Decision-making and communication tools for hospitalized patients (DECIDE-II-COMMUNICATE)

The majority of elderly and seriously-­-ill Canadians prefer to avoid aggressive life-­-sustaining treatment at the end of life, and remain at home to receive comfort-­-oriented care. Yet most Canadians die in an institution, often receiving aggressive care that is associated with a poor quality of life. One of the major contributors to unwanted aggressive end-­-of-­-life care is the fact that very few patients discuss their wishes with a physician and develop a care plan before they become seriously ill. Studies show that patients are ready and willing to have these discussions, but physicians often lack the training and comfort to initiate them when patients are admitted to hospital.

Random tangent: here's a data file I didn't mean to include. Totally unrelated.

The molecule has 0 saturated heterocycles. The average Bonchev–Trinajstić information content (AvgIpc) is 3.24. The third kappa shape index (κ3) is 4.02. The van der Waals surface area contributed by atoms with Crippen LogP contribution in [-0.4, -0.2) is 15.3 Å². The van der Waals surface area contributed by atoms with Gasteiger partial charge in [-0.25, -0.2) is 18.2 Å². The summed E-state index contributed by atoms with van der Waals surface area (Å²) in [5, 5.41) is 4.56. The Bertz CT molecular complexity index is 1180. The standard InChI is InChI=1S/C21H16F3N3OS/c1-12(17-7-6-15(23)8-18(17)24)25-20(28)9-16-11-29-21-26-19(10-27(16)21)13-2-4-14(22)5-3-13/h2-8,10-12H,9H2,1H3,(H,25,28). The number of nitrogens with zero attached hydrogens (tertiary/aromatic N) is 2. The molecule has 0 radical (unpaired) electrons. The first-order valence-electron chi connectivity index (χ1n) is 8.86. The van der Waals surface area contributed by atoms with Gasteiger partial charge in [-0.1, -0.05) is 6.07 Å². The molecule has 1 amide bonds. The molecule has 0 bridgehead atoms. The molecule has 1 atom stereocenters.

In order to improve communication skill and comfort, physicians need to be trained to have these conversations. We have developed effective means of teaching skills and improving physician comfort using simulation workshops and expert feedback, but we have not yet determined whether this training leads to improvements at the patient level. We would like to measure the patient-­-level effects of communication training, but first we need to demonstrate that our data collection methods are feasible. 
In this project, we will pilot the collection of patient survey data about satisfaction with physician communication and empathy, to see if we could use this technique to evaluate the effectiveness of a multimodal communication intervention in a future multicentre study (DECIDE II COMMUNICATE). Our primary objectives are to demonstrate feasibility. The results of this project will be used to inform DECIDE II COMMUNICATE, and could be relevant to any researcher looking to evaluate the effectiveness of an intervention using patient-­-level outcomes among seriously ill and hospitalized elderly patients. 

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